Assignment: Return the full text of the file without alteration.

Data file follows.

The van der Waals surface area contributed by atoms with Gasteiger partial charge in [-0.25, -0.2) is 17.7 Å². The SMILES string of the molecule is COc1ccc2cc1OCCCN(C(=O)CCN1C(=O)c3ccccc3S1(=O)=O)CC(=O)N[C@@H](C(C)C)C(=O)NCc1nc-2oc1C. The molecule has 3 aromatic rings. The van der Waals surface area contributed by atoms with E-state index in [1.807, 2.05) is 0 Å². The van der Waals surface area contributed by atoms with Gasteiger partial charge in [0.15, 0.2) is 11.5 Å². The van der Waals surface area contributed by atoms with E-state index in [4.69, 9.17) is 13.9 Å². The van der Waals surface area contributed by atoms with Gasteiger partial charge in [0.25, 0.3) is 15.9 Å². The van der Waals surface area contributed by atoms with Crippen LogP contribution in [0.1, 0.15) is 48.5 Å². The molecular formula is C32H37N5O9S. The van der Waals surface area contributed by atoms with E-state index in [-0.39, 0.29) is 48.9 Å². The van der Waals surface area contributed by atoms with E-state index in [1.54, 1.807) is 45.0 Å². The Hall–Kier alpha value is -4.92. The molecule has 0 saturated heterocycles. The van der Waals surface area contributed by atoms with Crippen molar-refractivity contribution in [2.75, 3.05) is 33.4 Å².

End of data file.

The van der Waals surface area contributed by atoms with Gasteiger partial charge in [-0.25, -0.2) is 17.7 Å². The SMILES string of the molecule is COc1ccc2cc1OCCCN(C(=O)CCN1C(=O)c3ccccc3S1(=O)=O)CC(=O)N[C@@H](C(C)C)C(=O)NCc1nc-2oc1C. The molecule has 3 aromatic rings. The van der Waals surface area contributed by atoms with E-state index in [1.807, 2.05) is 0 Å². The van der Waals surface area contributed by atoms with Gasteiger partial charge in [0.15, 0.2) is 11.5 Å². The van der Waals surface area contributed by atoms with E-state index in [4.69, 9.17) is 13.9 Å². The van der Waals surface area contributed by atoms with Gasteiger partial charge in [0.25, 0.3) is 15.9 Å². The van der Waals surface area contributed by atoms with Crippen LogP contribution in [0.1, 0.15) is 48.5 Å². The molecular formula is C32H37N5O9S. The van der Waals surface area contributed by atoms with E-state index in [-0.39, 0.29) is 48.9 Å². The van der Waals surface area contributed by atoms with E-state index in [1.54, 1.807) is 45.0 Å². The Hall–Kier alpha value is -4.92. The molecule has 0 saturated heterocycles. The van der Waals surface area contributed by atoms with Crippen molar-refractivity contribution in [2.75, 3.05) is 33.4 Å².